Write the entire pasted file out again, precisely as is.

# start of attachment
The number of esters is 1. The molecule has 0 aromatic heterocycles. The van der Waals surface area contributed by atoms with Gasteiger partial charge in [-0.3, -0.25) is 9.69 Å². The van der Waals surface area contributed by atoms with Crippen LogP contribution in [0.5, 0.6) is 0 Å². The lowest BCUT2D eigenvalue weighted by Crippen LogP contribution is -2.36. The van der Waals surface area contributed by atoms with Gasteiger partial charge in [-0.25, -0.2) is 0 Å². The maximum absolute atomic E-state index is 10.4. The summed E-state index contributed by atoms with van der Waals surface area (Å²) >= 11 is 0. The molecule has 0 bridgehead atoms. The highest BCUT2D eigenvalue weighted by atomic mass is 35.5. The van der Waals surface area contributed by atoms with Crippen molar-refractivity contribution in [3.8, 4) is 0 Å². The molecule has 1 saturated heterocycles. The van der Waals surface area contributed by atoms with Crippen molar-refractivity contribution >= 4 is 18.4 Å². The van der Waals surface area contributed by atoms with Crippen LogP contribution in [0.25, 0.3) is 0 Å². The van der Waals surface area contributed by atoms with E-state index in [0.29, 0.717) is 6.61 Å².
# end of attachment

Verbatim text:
The number of esters is 1. The molecule has 0 aromatic heterocycles. The van der Waals surface area contributed by atoms with Gasteiger partial charge in [-0.3, -0.25) is 9.69 Å². The van der Waals surface area contributed by atoms with Crippen LogP contribution in [0.5, 0.6) is 0 Å². The lowest BCUT2D eigenvalue weighted by Crippen LogP contribution is -2.36. The van der Waals surface area contributed by atoms with Gasteiger partial charge in [-0.25, -0.2) is 0 Å². The maximum absolute atomic E-state index is 10.4. The summed E-state index contributed by atoms with van der Waals surface area (Å²) >= 11 is 0. The molecule has 0 bridgehead atoms. The highest BCUT2D eigenvalue weighted by atomic mass is 35.5. The van der Waals surface area contributed by atoms with Crippen molar-refractivity contribution in [3.8, 4) is 0 Å². The molecule has 1 saturated heterocycles. The van der Waals surface area contributed by atoms with Crippen molar-refractivity contribution >= 4 is 18.4 Å². The van der Waals surface area contributed by atoms with Crippen LogP contribution in [0.25, 0.3) is 0 Å². The van der Waals surface area contributed by atoms with E-state index in [0.29, 0.717) is 6.61 Å².